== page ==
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Sink or Swim

    Sink or Swim   

In the wake of natural calamities like tsunamis and hurricanes how can humans learn to build sustainable coastal communities

Most of us are well aware of facts like — “more than 70 per cent of the earth's surface is ocean,” or “the earth is a water planet.” Sadly though, as we drive through city traffic the oceans seem remote and irrelevant in the context of our daily lives.

Sixty per cent of humans live within 60 km of the coast. Some of us holiday on the coast; many more earn their livelihood from it.

But few can articulate the importance of the ocean to our well-being and survival as a species. People have a strong attraction to the sea, but they are also strangely disconnected from it.

The December 26, 2004, earthquakes in South Asia sent towering waves across the region and destroyed hundreds of villages and miles after miles of coastline.

Rebuilding the shattered lives and homes of the victims needs a sensitive and ecologically literate response from government officials, coastal planners, architects and engineers.

Architects and engineers have a clear role in building shelters and repairing infrastructure. But do landscape architects have a role to play too?

    Coastal Ecosystems: an integrated whole  

Geographically, coastal ecosystem is defined as the landmark areas of all coastal watersheds, the tail-end portions of river drainage basins and the seaward areas up to the outer limit of land-based activities. It has also been described as one comprising estuaries and coastal waters and lands located where flowing surface water systems meet the sea, and tides mix freshwater of rivers with saline seawater.

It, therefore, includes coastlines and the adjacent lands along with saline, brackish and freshwater areas. The coast is, basically, the interface between land and sea. Beaches and inter-tidal areas are the spheres where transition from land to sea and vice versa takes place. The first life forms evolved in the sea and migrated to land through these interface areas. Land and water species interact as integrated ecological units.

Shore lands, sand dunes, offshore and barrier islands, mud banks, headlands, coastal wetlands (also referred to as lagoons, salt marshes or tidelands) and freshwater wetlands within estuarine drainage areas are included in the coastal ecosystem. These inter-related cological features are crucial to coastal fish and wildlife and their habitat. A fragile structured ecosystem, the coastline has to maintain its equilibrium in the face of a very powerful force like the sea.

 

 

The ecological and landscape destruction in South Asia is immense and landscape architects have a critical responsibility in post-disaster recovery. The coastal landscape is the very basis for the livelihood of local communities. So restoration of shorelines, coastal forests and agricultural production is imperative to the long-term recovery and sustainability of the region.

With entire villages and urban districts wiped away, and dense forests and productive fields stripped bare, landscape architects have a huge responsibility in bringing their knowledge in environmental planning and community design.

But as most landscape architects design parks and open spaces in the urban context, the challenge in restoring vast areas of environment, local economy and communities in post-disaster rebuilding will be great.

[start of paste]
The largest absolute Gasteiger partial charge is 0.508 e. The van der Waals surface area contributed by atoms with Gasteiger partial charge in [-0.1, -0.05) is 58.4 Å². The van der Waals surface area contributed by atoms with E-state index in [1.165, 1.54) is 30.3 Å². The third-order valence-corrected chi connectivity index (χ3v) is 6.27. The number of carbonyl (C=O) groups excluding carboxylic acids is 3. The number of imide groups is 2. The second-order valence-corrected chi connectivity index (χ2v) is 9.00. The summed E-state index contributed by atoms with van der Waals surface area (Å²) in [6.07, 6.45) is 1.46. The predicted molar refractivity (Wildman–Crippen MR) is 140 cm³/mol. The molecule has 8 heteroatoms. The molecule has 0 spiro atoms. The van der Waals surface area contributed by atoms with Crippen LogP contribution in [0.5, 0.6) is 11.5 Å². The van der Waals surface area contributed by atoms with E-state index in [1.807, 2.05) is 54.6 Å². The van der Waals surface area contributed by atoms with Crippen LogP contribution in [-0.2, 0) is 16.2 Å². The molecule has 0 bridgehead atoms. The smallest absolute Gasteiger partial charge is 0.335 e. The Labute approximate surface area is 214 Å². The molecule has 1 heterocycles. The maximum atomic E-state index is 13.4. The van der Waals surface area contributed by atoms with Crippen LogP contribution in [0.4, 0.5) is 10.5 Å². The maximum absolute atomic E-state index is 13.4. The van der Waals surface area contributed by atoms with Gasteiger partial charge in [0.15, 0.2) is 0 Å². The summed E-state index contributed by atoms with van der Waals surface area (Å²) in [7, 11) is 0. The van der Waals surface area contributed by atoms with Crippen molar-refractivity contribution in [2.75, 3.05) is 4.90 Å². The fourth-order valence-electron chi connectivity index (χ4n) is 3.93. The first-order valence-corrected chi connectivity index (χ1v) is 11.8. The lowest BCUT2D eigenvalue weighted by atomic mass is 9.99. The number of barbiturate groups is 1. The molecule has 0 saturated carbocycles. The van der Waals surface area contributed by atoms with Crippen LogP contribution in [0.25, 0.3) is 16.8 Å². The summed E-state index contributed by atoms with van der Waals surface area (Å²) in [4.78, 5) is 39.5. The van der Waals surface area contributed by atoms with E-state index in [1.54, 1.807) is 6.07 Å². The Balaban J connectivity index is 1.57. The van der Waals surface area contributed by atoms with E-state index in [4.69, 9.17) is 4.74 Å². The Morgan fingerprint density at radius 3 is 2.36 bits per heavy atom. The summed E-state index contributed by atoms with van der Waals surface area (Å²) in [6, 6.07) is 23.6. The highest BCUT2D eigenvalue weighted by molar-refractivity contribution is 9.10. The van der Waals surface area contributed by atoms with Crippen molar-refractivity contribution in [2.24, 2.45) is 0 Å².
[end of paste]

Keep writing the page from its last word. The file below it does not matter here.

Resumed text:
What needs to be kept in mind is the intricate connection between culture, ecology and economy in the local communities. This connection can only be restored through an integrated approach that brings together local environmental knowledge, cultural practices, social capital and outside resources. The December 2004 tsunami and last year's Hurricane Katrina in the USA have reminded us of our responsibility towards respecting natural systems and forces.

And India needs ecologically literate landscape architects, civil engineers and environmental engineers to protect and preserve our fragile coasts. We can learn a lot from traditional communities and their knowledge of living with the sea.

    Crazy Violations!   

The tsunami has forced the government to re-evaluate the CRZ rules and its implications for India’s 5,680 kilometrelong coastline.

India is probably the only country in the world that has legislation in place to protect the entire coastline of the country. And it is not only the actual coastline that is protected but also the land between the high tide line (HTL) and the low tide line (LTL) as well as the land extending to 500 meters from the highest HTL.

Briefly, the Coastal Regulation Zone (CRZ) notification stipulates that the coastal zone should be divided into four categories: CRZ I is defined as

  1. areas that are ecologically sensitive and important such as national parks/marine parks, sanctuaries, reserve forests, wildlife habitats, mangroves, corals/coral reefs, areas close to breeding and spawning grounds of fish and other marine life, areas of outstanding natural beauty, historical/heritage areas, areas rich in genetic diversity, areas likely to be inundated due to rise in sea level consequent upon global warming and such other areas as may be declared by the central government or the concerned authorities at the state/ union territory level from time to time;

  1. area between the low tide line and the high tide line.

It is now clear that violations of the Coastal Regulation Zone (CRZ) played a major role in the loss of human lives and property. Any reconstruction and rehabilatation shall have to take care of both the ecological and peoples livelihood needs.

 

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